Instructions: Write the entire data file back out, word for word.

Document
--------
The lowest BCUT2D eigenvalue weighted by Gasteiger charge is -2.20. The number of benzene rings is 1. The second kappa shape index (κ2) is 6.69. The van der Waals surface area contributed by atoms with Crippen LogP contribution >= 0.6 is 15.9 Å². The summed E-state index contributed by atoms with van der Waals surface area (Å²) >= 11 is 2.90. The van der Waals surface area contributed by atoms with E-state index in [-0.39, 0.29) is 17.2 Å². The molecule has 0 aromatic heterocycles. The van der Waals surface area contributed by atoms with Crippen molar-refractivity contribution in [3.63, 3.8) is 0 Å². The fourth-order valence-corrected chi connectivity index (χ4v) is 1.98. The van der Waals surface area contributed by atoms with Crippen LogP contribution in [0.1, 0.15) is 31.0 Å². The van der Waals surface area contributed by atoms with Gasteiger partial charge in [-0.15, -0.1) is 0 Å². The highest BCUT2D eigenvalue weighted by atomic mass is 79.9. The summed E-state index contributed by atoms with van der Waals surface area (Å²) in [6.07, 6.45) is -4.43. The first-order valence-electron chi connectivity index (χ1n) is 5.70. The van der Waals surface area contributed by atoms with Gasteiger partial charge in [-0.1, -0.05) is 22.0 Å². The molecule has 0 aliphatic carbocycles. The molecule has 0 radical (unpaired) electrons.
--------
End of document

The lowest BCUT2D eigenvalue weighted by Gasteiger charge is -2.20. The number of benzene rings is 1. The second kappa shape index (κ2) is 6.69. The van der Waals surface area contributed by atoms with Crippen LogP contribution >= 0.6 is 15.9 Å². The summed E-state index contributed by atoms with van der Waals surface area (Å²) >= 11 is 2.90. The van der Waals surface area contributed by atoms with E-state index in [-0.39, 0.29) is 17.2 Å². The molecule has 0 aromatic heterocycles. The van der Waals surface area contributed by atoms with Crippen molar-refractivity contribution in [3.63, 3.8) is 0 Å². The fourth-order valence-corrected chi connectivity index (χ4v) is 1.98. The van der Waals surface area contributed by atoms with Crippen LogP contribution in [0.1, 0.15) is 31.0 Å². The van der Waals surface area contributed by atoms with Gasteiger partial charge in [-0.15, -0.1) is 0 Å². The highest BCUT2D eigenvalue weighted by atomic mass is 79.9. The summed E-state index contributed by atoms with van der Waals surface area (Å²) in [6.07, 6.45) is -4.43. The first-order valence-electron chi connectivity index (χ1n) is 5.70. The van der Waals surface area contributed by atoms with Gasteiger partial charge in [-0.1, -0.05) is 22.0 Å². The molecule has 0 aliphatic carbocycles. The molecule has 0 radical (unpaired) electrons.